Wrong Barry Law School. Obscenity HAS been defined. It was defined by the court in 1973, it has been upheld in every case related to obscenity since then most recently in Ashcroft v. Free Speech.

              Pornography has not been defined, but you know it when you see it. There has as of yet not been a case of pornography sales or distribution in which the court has found the pornography not to have been obscene. In a theoretical universe there is a place where porn doesnt meet the community standards for prurience (Perhaps at Barry Law School?), but in the 50 states so far, the bar has been set that hardcore pornography meets the legal definition for obscenity.

        • J DeVoy says:

          pornography != obscenity. Some porn is obscene, as you note with Max Hardcore; obscenity is not protected speech. Pornography is expression that falls short of the Miller test, though, and therefore has constitutional protection until it’s proven to be obscene. Miller didn’t create some broad proscription against creating pornography everywhere.

          You’re right, though, about the “community” standard being intensely localized. A recent florida case rebuked the use of Google in proving norms for what constituted obscene within the community. The search engine’s results were not held to be representative of the community in which the obscene speech was made.

          • WilliamODouglas says:

            There is no definition of pornography, but your assertion that Miller didn’t create a proscription against pornography is incorrect. The court in miller stated that states have a right to prevent the spread of material which appeals to prurient interests, which is effectively the definition of pornography (Though the court as of yet has declined to define pornography).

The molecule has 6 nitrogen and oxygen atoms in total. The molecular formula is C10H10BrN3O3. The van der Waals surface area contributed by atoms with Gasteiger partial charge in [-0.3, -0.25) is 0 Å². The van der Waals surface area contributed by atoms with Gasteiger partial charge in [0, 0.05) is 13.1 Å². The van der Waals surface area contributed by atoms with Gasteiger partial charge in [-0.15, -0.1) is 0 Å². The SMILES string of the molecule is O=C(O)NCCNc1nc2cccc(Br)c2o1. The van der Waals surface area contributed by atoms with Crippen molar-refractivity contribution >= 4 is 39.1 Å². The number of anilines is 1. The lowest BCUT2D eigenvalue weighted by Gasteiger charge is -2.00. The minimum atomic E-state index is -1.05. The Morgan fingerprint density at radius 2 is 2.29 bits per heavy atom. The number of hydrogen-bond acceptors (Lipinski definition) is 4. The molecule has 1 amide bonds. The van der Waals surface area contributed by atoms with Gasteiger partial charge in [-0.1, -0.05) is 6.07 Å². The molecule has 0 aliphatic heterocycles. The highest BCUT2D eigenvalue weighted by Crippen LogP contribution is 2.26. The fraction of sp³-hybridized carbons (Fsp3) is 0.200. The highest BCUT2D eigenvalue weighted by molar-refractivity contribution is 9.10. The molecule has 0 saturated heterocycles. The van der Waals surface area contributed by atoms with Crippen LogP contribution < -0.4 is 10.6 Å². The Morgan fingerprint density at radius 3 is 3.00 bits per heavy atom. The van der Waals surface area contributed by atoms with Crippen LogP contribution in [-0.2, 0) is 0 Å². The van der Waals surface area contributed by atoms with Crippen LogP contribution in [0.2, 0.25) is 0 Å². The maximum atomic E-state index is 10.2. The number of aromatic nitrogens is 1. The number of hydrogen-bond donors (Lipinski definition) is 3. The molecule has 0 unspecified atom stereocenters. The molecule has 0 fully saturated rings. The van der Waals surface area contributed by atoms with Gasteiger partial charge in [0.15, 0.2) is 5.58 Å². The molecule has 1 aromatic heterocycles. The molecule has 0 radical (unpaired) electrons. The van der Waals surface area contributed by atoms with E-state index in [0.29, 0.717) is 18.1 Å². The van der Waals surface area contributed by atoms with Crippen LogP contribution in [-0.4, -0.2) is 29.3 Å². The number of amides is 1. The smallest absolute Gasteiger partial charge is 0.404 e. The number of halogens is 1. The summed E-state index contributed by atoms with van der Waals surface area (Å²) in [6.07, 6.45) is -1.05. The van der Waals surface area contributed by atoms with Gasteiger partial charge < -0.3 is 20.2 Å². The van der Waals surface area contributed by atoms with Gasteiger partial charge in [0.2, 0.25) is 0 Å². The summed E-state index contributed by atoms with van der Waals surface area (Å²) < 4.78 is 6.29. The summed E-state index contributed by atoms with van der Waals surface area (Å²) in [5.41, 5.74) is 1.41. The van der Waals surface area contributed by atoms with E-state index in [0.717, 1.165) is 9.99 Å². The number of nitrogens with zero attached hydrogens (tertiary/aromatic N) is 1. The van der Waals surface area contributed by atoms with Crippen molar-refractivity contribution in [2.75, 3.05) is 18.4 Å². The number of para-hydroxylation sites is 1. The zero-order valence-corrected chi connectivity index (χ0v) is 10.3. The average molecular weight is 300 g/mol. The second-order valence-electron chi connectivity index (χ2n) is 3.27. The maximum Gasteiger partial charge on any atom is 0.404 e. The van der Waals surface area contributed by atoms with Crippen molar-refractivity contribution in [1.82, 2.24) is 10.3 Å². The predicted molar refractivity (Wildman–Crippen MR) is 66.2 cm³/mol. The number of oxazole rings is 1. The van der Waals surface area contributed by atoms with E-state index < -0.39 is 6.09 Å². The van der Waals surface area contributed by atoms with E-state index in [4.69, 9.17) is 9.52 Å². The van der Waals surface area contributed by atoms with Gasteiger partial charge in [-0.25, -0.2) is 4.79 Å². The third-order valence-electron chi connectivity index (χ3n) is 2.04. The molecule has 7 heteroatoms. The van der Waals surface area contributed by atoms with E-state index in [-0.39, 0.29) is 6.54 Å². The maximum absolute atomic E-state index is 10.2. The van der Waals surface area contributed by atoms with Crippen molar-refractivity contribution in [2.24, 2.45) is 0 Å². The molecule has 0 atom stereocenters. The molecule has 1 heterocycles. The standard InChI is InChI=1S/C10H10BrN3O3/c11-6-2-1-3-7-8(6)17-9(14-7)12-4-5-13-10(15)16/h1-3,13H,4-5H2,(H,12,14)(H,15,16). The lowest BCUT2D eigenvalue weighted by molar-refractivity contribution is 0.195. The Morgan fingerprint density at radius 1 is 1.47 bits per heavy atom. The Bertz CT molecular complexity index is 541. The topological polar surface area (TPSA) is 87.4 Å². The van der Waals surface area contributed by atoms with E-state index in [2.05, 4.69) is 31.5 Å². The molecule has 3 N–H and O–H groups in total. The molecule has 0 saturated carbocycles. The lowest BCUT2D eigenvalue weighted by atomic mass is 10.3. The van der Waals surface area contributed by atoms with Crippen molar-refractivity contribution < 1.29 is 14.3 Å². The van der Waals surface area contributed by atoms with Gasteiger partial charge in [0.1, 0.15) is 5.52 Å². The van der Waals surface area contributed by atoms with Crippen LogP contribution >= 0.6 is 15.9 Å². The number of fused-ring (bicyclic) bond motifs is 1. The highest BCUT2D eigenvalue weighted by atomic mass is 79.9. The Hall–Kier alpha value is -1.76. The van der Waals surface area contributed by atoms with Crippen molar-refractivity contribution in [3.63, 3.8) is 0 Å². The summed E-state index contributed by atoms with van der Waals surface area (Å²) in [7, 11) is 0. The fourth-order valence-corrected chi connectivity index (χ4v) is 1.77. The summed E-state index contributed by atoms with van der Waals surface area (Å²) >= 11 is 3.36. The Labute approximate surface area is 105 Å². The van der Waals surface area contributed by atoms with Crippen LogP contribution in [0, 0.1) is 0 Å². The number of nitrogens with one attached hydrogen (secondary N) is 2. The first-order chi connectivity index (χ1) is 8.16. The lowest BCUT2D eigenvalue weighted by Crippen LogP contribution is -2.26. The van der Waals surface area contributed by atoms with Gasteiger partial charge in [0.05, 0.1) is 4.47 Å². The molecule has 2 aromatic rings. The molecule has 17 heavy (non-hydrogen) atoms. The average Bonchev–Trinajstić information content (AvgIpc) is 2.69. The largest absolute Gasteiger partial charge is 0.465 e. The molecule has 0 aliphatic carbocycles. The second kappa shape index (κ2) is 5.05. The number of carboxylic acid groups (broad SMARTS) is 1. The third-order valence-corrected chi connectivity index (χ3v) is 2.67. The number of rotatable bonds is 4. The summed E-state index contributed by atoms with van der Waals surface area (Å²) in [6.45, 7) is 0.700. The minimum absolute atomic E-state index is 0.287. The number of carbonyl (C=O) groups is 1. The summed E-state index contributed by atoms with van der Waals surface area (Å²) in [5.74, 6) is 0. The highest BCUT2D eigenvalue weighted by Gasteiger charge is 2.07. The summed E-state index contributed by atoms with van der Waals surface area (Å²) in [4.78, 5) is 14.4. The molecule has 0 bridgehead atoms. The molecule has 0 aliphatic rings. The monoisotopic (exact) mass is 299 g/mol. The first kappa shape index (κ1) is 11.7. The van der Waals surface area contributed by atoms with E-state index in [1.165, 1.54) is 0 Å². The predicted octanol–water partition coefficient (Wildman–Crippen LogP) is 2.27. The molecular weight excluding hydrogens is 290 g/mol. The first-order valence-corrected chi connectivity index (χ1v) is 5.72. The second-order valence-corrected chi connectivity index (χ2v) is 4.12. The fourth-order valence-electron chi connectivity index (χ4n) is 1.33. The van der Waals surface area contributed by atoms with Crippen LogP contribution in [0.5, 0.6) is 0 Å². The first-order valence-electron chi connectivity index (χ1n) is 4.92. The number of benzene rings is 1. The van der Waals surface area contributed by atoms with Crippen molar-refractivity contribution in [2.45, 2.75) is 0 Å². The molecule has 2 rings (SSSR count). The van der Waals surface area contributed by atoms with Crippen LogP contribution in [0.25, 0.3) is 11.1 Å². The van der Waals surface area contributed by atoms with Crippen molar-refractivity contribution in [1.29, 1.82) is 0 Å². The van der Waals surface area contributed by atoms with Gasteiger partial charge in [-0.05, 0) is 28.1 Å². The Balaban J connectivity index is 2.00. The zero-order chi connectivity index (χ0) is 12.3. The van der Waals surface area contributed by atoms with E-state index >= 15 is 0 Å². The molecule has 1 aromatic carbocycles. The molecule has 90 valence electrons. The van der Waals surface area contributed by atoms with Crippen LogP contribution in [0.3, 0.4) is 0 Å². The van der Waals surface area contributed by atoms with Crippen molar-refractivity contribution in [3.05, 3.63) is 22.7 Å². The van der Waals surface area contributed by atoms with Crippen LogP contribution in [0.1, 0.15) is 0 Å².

There is a reason you won’t be able to find a case which says that pornography is not obscene, and therefore subject to speech protections, ergo protected by copyright.

            • J DeVoy says:

              The court in miller stated that states have a right to prevent the spread of material which appeals to prurient interests, which is effectively the definition of pornography (Though the court as of yet has declined to define pornography).

              A state ban, if it could even withstand constitutional muster, is separate from a universal ban emanating from the Miller decision. I’m done feeding the trolls.

            • WilliamODouglas says:

              Deleted due to douchebaggery

            • J DeVoy says:

              Deleted due to troll feeding

            • WilliamODouglas says:

              A ban and the ability to prosecute someone for the production of some thing are not the same thing. Because of the costs of litigating an obscenity trial the state govs almost NEVER go after these sorts of cases and the feds RARELY do though more frequently than their state counterparts. There is a defacto ban on pornography which the government can choose to enforce at its leisure. The problem is that the fines int he little case were so comparatively small to the associated costs of litigation that resulted – the real benefit will be the message that is sent by cases like this which occur about every 4 years.